A community legacy continues at Jacksonville General Store

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JACKSONVILLE — A general store that has run continuously since 1854 is set to change hands soon and keep its doors open.

"There's a whole lot fewer country stores than there was in the 70s, 80s, 90s and aughts," said Jack Keefe, who has owned the store with his wife Pamela Pease for the last six years.

The couple had been trying to sell the Jacksonville General Store for a little less than a year. Keefe said they took it off the market at one point and started to look for a buyer themselves, eventually finding a local couple to take over ownership of the store: Heather Hebert and Jason Klump.

Keefe and Pease are heading back to southern Maine to help Pease's aging parents. Keefe said they will miss everything about running the store.

"It's a lot of hours," he said. "Whether you want to or not, you become part of the heartbeat of the town. All the information runs through you."

Keefe said he learned the names of more people in the six years of running the store than he did while living in Maine for 40 years. The couple moved here to take over the store.

While the owners looked for potential buyers, a small group of residents issued a survey soliciting feedback about the store and met with The Preservation Trust of Vermont to explore co-op models. The survey was shared on the store's Facebook page.

"With the multiple threats, whether it be Amazon or large grocery stores or Walmart, it takes a pretty clear business model to have these things succeed," said Keefe. "These stores are challenging, no question."

Keefe and Pease plan to stay on while the new owners learn the ropes of running the business. They expect to leave by the end of October. They do not expect to participate in a community meeting about the future of the store at 6:30 p.m. Tuesday, Sept. 24 in the Whitingham Municipal Center.

Keefe said he does not think people will say critical things about his family's style of operating the store at the meeting, but he wants to let them evaluate it freely. He anticipates the results of the survey will be discussed.

A post on whitinghamvt.org invites friends and neighbors to the meeting, calling the store "an important part of our community."

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"We are hoping to get your input and ideas about how to make it better for you," the post states, adding that the goal is to ensure the store stays "a vibrant and successful local resource."

Gretchen Havreluk, who lives in Jacksonville and serves as economic development consultant for the town of Wilmington, described the store as "a key place" for the community to gather.

"It's important to make sure that we safeguard the store for our economics there," she said. "They have a lot to offer there with Vermont products and you can get a whole dinner there. And it's been there for a very long time. We need to keep it alive."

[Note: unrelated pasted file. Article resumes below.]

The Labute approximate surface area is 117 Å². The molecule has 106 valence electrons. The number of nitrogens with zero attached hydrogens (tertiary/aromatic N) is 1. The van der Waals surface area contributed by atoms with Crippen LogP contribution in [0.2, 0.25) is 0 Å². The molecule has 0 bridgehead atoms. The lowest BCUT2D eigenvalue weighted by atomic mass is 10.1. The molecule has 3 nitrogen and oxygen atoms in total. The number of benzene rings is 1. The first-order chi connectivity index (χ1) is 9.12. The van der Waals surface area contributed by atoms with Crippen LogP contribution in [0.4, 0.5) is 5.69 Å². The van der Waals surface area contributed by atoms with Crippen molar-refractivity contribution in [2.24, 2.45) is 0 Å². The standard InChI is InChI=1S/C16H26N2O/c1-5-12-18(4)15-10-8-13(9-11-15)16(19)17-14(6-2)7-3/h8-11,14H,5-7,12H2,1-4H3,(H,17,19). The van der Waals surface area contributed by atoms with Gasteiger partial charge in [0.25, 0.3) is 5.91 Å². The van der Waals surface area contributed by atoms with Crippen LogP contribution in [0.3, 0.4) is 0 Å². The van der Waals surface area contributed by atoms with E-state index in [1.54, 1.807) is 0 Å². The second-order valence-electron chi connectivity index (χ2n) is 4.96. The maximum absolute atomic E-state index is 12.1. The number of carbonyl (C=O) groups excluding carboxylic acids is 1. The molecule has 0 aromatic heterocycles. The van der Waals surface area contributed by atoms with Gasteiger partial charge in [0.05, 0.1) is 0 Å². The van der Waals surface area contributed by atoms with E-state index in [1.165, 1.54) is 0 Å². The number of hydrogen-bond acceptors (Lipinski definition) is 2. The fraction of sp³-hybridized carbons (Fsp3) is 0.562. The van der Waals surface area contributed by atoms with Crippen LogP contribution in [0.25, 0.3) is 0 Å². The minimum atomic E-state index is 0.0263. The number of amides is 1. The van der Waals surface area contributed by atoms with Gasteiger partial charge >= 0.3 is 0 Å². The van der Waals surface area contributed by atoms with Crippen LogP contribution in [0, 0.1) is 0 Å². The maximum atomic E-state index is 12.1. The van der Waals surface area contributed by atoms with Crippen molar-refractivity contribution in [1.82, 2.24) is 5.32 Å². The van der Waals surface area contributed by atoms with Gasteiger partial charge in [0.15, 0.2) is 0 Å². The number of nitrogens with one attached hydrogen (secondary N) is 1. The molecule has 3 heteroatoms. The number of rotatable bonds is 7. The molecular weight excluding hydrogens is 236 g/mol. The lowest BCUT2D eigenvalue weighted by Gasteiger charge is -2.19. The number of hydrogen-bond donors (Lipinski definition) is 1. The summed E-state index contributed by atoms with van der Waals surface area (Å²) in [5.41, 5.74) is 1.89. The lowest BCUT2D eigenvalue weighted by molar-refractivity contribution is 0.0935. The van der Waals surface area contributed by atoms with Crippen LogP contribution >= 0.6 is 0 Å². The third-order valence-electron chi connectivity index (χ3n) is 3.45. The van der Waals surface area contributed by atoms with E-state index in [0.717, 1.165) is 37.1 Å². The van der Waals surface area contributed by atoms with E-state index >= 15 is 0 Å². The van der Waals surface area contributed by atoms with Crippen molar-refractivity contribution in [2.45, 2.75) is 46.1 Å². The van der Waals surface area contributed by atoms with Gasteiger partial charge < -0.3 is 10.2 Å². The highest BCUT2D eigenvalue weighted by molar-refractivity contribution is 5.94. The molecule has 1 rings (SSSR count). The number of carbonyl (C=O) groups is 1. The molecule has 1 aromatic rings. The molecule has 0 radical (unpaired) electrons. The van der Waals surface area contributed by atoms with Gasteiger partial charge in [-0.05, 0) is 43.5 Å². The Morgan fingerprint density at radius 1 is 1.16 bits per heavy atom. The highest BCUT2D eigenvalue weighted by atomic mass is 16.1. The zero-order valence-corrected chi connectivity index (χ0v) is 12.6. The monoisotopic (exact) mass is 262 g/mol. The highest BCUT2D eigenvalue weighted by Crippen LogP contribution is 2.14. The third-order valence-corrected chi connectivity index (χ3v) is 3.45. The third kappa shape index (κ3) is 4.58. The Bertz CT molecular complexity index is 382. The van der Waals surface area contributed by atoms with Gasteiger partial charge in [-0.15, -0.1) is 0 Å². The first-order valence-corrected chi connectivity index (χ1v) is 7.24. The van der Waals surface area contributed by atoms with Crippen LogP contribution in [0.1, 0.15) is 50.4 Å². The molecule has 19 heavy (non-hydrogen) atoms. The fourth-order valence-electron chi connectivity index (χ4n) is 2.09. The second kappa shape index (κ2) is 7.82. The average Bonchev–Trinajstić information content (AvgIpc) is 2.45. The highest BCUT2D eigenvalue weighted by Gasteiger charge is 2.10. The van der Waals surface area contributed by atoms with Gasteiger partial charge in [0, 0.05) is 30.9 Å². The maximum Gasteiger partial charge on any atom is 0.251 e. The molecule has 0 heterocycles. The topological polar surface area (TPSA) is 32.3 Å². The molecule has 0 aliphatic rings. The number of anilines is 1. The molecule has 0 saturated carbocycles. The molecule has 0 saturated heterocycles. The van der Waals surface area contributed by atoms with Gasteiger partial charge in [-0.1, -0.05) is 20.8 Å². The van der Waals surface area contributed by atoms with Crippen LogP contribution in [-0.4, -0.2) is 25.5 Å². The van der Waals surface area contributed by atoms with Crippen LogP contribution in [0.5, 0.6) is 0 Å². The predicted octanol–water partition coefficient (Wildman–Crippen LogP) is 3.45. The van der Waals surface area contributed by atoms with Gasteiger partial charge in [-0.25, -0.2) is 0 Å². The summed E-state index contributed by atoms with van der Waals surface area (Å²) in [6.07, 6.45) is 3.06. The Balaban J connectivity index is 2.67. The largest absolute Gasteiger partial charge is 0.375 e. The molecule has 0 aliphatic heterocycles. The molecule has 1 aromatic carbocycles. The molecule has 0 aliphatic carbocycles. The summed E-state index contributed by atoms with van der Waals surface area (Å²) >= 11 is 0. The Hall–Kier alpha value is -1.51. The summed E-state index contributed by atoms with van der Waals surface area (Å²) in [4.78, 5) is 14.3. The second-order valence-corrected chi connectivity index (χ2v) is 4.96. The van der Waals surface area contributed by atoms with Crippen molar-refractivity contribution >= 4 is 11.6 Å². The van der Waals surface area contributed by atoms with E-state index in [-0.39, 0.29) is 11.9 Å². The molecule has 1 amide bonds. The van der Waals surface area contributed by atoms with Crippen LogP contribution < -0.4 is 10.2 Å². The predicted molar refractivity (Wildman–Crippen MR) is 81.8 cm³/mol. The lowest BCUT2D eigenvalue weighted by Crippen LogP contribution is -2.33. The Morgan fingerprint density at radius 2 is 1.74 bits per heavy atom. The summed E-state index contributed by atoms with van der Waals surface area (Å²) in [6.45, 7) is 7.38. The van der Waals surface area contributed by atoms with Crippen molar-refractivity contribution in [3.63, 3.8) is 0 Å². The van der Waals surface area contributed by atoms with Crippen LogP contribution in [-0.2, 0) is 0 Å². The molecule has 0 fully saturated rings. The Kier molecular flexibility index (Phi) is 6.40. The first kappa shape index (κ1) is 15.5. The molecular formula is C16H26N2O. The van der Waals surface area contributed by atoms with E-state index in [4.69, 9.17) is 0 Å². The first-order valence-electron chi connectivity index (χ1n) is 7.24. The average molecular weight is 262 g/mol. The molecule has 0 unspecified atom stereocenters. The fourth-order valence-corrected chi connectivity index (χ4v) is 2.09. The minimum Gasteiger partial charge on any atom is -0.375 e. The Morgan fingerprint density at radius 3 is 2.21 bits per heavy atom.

Havreluk is a member of the group of residents looking to support the store. At the meeting, she expects to discuss the survey results and hopes to introduce the new owners.

"It's very exciting," she said.

Seth Boyd, another member of the group, said he did not think their efforts were futile.

"Because we did a lot of work and got a magnificent response to a community survey," he said, counting more than 200 surveys submitted online and about a dozen paper surveys. "So for a small community, we think that's a good response."

Boyd found the results to be "not overly surprising."

"The community wants the store to hold on to its traditions, I think," he said. "So the Jacksonville General Store has always had a tradition of being a great deli, butcher shop and meat counter ... The other part that got some fairly strong response was to have some additional seating, sort of cafe style, for people to visit and have a cup of coffee. And then really, just everybody's interested in having more of a selection of everything. They want to be able to make that their one-stop shop."

Boyd said he hopes the new owners will be introduced at the meeting and there will be a dialogue about supporting the store's success. He sees his group as one that is interested in commerce in town.

"It started with the store but it's about supporting all the local businesses," he said. "So it was a fun, little informal group. We had a good time meeting on occasion and sharing ideas."

Reach staff writer Chris Mays at cmays@reformer.com, at @CMaysBR on Twitter and 802-254-2311, ext. 273.


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